Light My Fire

Torchy’s Tacos hits the spot ­ — most of the time.
1
Posted March 13, 2013 by ANTHONY MARIANI in Eats
You can order your tacos “trashy,” which means “with Torchy’s delectable queso.” Do it. Tony RoblesYou can order your tacos “trashy,” which means “with Torchy’s delectable queso.” Do it. Tony Robles

Some new places just seem like they’ve been around forever. Take Rodeo Goat in the West 7th Street corridor. It’s been open only a couple of months, but it’s already a citywide go-to spot. The same could be said of a few other establishments (Brewed, Magnolia Motor Lounge, Reservoir). In a way, Torchy’s Tacos in the Hospital District is another insta-success. The small chain with additional locations in Dallas, Houston, and headquarters Austin is sort of an upscale Fuzzy’s Taco Shop. Not in terms of prices. Rather, Torchy’s fare is a bit more experimental and occasionally more exciting.

There isn’t much to the place: just a small but bright and airy industrial-looking dining room with a path to the bar that straddles the interior and a small patio. Though Torchy’s isn’t a hangout per se, the bar seems pretty popular. Probably a great place for a liquid lunch or pre-tailgate party party. The beer selection includes Peticolas, Fireman’s #4, and assorted Rahrs, and there are at least two dozen varieties of tequila available.

The food hits the spot. Well, most of the time. Sometimes Torchy’s gets a little too fancy for its own good or forgets the salt and spice.

The Baja shrimp taco sounded tasty: fried shrimp, cooked cabbage slaw, pickled jalapeños and onions, queso fresco, and cilantro with chipotle sauce and a wedge of lime. In actuality, though, the breading was dense, dark brown, and crusty, and the pickled veggies only befouled the bites. There wasn’t any tempering sweetness or tang. Just grit.

Equally substandard were the two vegetarian tacos. The Independent (fried portobello mushroom strips, refried black beans, roasted corn, carrots, queso fresco, cilantro, and avocado drizzled with ancho aioli) and the fried avocado (with refried beans, pico de gallo, lettuce, and cheese with poblano sauce) were greasy, flavorless, and mushy.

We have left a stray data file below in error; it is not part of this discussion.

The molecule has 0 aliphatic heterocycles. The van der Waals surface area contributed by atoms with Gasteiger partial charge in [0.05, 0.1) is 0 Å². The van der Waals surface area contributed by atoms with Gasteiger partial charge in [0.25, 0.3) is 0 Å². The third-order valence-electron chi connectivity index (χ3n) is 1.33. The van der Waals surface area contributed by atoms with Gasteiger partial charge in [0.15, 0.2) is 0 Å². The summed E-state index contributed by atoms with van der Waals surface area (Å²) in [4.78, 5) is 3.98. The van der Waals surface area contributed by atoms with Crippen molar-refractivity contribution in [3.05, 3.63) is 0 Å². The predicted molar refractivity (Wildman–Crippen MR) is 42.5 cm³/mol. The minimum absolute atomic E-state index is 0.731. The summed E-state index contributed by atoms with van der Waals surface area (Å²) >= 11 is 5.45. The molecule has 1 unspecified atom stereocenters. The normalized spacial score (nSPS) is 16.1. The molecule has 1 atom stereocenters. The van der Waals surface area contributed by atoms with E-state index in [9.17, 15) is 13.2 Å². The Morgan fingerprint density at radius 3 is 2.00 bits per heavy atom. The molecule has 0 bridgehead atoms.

As unsavory as they were, however, neither was as disappointing as the Trailer Park taco, whose failure could be blamed mostly on high expectations –– even though the menu says, “Fried chicken,” don’t anticipate Buttons Restaurant-caliber bird. You’re getting chicken fingers.

Ah, but keep digging into Torchy’s menu, and you’ll discover some pure culinary gold, starting with the golden-hued queso. Torchy’s version of the traditional Tex-Mex dip is so good you’ll slap your vieja. Creamy, rich, flecked with cilantro, and anchored by a dollop of Cotija cheese, the queso was salty and creamy deliciousness manifest. (Some tacos can be ordered “trashy,” which means “with queso.” Do it.)

One of Torchy’s best tacos is also one of its simplest. Fajita fans, if you’re paying more than about seven bucks for a fajita platter at your favorite Tex-Mex restaurant, you’re paying too much. Torchy’s chicken fajita taco has to be as good as if not better than anything you’d be served at, say, Nuevo Leon or Salsa Fuego. The grilled chicken was tender and succulent (and plentiful) with that yummy burnt aroma, and the grilled onions and peppers, cheese, and pico (and added sour cream) created a juicy symphony of complementary flavors. Order two, and you’ll never go anyplace else for your fajita fix.

The Mr. Pink taco was just as impressive. Loaded with scrumptious seared Ahi tuna, cabbage fresca, cilantro, and queso fresco with chipotle sauce and a wedge of lime, the taco was mouthwatering, hearty, and supremely flavorful with no fishy aftertaste.

Really, the only other true entrée that Torchy’s serves is the grande burrito: your choice of beef, chicken, pork, or veggie served with rice, your choice of beans, cheese, pico, sour cream, and guacamole in a 12-inch flour tortilla. The chicken, fresh and cooked to perfection, was superlative, though the rice and beans were a little earthy and flavorless.

Torchy’s also serves breakfast –– all day long and with outstanding results. Along with traditional tacos and migas, Torchy’s kitchen pumps out The Wrangler (scrambled eggs and potatoes topped with smoked beef brisket and jack cheese with tomatillo sauce on a flour tortilla), the Monk Special (eggs, bacon, green chiles, and cheese on your choice of tortilla), and the Ranch Hand (strips of grilled fajita beef with scrambled eggs, shredded cheese, and diablo hot sauce on a flour tortilla). Though a little pricey at $3.50, the Ranch Hand was a gooey, substantial delight. The beef was gristly and juicy and, wrapped in melted cheese and fresh eggs, worth every penny.

No matter what’s said here, for better or worse, Torchy’s business will continue to boom. The place has been around forever, after all.

 

Torchy’s Tacos

928 Northton St, FW. 817-289-8226. 8am-10pm Sun, 7am-10pm Mon-Thu, 7am-11pm Fri, 8am-11pm Sat.

All major credit cards accepted.

Baja shrimp taco ………… $4.25

Chicken fajita taco ……… $3.50

The Independent ………… $3.50

Mr. Pink …………………….. $4.75

Trailer Park taco ………… $3.50

Grande burrito …………… $7.50

 


One Comment


  1.  
    john

    Must’ve been an off day for the shrimp. I’ve been twice (including yesterday for lunch) and both times the shrimp was cooked and seasoned perfectly – light brown breading. The shredded pork taco rocks. Agree with trailer park – pretty meh.





Leave a Response

(required)


seven × = 21